Atom Bioworks Gets NSF Grant to Work on COVID-19 Diagnostic
Cary-based startup Atom Bioworks plans to use artificial intelligence and nanotechnology to design a rapid diagnostic for COVID-19.
That initiative just got a big boost.
The National Science Foundation has awarded the company a $248,000 grant under its Rapid Response Research (RAPID) program. RAPID accepts proposals to conduct studies that can immediately help diagnose or treat the COVID-19 coronavirus.
Atombio deploys structural DNA nanotechnology – a method of folding strands of synthetic DNA into customized shapes and objects – to snag viruses like COVID-19 as they float in the patient’s blood or body fluids. The DNA antibody binds to the virus and the florescence that occurs, easily visible in a blood or nasal swab test, is one way of detecting the disease.
Atombio uses artificial intelligence (AI) to identify the virus’s specific surface patterns, and then to design the DNA structure that will fold over that surface and bind with it. The company takes advantage of its own PBINDS (Polyvalent Binding Nanostructure Defied by Software) platform to automate the process.
Atombio CEO Sherwood Yao said the company’s DNA-based antigen detection method is designed to recognize the biomarker of the COVID-19 virus spike protein. This provides a highly responsive way to determine whether a patient has the coronavirus.
Faster, simpler, cheaper than PCR test system
The process is faster – and the test is simpler to run – than other coronavirus diagnostics, he added. That includes the RT-PCR (reverse transcription-polymerase chain reaction) molecular test commonly used to detect COVID-19. Results can be available in a matter of minutes at a target cost of $1 to $2 per test.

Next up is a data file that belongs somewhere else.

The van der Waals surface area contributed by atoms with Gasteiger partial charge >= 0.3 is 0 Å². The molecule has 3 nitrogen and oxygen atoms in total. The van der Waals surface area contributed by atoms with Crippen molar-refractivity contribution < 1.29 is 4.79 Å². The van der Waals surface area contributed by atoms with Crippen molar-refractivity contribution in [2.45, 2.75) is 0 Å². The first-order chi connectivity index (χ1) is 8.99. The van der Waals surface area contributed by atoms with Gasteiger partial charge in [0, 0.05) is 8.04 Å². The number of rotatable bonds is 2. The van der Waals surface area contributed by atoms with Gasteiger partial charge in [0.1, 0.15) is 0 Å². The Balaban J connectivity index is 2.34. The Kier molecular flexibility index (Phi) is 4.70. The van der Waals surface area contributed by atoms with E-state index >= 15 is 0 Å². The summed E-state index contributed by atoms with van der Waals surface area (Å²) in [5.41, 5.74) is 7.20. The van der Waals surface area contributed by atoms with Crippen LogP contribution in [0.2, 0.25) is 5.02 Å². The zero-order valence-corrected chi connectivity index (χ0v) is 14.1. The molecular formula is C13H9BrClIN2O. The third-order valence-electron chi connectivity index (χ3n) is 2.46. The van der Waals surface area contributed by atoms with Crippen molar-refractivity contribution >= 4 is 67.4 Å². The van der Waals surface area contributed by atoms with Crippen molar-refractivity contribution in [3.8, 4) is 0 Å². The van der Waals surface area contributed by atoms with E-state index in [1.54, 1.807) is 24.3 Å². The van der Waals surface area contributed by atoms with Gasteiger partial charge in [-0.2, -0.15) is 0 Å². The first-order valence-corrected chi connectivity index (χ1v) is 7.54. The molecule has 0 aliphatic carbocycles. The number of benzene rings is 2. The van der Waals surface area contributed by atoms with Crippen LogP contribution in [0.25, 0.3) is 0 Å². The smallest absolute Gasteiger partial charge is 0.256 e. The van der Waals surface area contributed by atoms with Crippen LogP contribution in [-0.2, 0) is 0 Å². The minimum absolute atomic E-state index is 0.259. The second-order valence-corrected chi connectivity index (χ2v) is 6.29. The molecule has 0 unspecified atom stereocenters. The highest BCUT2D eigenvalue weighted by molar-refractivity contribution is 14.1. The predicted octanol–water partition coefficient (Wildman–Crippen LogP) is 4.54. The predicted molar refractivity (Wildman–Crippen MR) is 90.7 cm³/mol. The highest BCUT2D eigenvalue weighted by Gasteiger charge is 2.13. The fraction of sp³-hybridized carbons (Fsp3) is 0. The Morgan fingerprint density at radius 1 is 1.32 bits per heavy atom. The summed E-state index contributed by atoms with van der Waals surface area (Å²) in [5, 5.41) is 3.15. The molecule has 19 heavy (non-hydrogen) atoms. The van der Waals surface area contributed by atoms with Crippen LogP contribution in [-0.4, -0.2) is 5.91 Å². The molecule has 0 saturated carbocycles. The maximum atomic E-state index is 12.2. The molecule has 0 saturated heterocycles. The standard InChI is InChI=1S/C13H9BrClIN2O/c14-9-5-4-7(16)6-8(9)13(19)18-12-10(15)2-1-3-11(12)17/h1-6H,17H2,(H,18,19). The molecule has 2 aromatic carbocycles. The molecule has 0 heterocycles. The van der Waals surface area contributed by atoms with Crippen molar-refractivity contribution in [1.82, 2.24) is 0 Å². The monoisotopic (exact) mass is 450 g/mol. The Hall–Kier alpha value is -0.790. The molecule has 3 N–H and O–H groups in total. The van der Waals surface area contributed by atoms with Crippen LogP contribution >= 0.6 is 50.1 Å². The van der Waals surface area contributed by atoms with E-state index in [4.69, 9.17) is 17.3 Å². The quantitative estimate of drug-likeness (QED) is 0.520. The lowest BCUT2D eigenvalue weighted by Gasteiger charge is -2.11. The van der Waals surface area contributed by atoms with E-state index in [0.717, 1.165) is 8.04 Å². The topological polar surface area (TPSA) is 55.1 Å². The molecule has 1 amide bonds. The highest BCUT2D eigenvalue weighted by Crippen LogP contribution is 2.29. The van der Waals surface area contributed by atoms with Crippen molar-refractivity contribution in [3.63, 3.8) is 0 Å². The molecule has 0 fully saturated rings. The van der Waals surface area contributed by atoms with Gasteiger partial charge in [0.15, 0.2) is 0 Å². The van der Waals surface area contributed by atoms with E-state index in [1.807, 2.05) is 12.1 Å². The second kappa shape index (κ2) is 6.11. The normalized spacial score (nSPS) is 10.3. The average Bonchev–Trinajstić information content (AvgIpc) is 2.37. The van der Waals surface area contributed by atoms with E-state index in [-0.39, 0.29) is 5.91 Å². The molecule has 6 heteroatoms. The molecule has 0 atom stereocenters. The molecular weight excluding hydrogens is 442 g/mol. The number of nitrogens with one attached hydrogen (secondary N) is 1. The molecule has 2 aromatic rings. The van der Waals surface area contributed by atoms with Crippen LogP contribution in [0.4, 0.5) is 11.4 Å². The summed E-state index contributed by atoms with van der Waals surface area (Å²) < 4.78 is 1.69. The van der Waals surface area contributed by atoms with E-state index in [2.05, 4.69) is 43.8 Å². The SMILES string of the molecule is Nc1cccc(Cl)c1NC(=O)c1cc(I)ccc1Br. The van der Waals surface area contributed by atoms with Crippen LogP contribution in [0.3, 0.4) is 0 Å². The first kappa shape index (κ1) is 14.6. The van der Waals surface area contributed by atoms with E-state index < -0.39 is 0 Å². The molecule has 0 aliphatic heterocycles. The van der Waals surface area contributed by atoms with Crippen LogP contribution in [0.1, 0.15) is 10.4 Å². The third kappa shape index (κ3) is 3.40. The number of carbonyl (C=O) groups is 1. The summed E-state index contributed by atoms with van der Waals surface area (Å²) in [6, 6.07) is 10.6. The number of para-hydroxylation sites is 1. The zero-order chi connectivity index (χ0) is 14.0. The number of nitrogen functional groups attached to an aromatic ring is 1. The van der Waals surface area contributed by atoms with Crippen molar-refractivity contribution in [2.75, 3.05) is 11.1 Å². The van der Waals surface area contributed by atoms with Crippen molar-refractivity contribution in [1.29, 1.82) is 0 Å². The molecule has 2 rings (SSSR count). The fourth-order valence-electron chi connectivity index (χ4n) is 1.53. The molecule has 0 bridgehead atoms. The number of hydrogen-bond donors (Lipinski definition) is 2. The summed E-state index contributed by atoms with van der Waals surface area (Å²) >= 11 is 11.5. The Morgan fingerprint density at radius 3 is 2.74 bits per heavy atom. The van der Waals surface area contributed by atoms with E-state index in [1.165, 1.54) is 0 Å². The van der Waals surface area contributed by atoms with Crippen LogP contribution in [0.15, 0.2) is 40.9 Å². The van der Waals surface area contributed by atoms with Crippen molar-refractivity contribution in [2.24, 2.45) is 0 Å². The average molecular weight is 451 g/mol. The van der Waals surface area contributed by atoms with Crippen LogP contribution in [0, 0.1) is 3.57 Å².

By comparison, RT-PCR diagnostics are designed for central laboratory settings and take a few hours to register results at a per-patient cost approaching $50, according to Yao. He said the Atombio diagnostic, once perfected, also should be easier to scale up to meet demand.
“It’s a novel approach and it’s pretty exciting,” said Ken Janoski, the North Carolina Biotechnology Center’s senior director, investments. “There is an urgent need for new diagnostics that can recognize the presence of COVID-19 in those who are infected with the virus. Atombio’s technology has potential as an accurate and cost effective way of doing that, and as a rapid response tool for future viral threats.”
Yao said the Atombio team hopes to complete its initial research and publish results in the next several months. From there, it should take six to nine more months to develop a prototype diagnostic that can be clinically validated.
“Our early results are promising,” he pointed out. “But we still have a long way to go to arrive at a marketable product.”
Yao said the COVID-19 diagnostic is just the first part of the journey. The next step is to use the same technology platform to kill the virus once it’s trapped.
Atom Bioworks and partner researchers already have used nanotechnology and AI to develop a five-pointed DNA star structure to test for Dengue fever and other mosquito-borne viruses. Nature Chemistry recently reported the results of that study.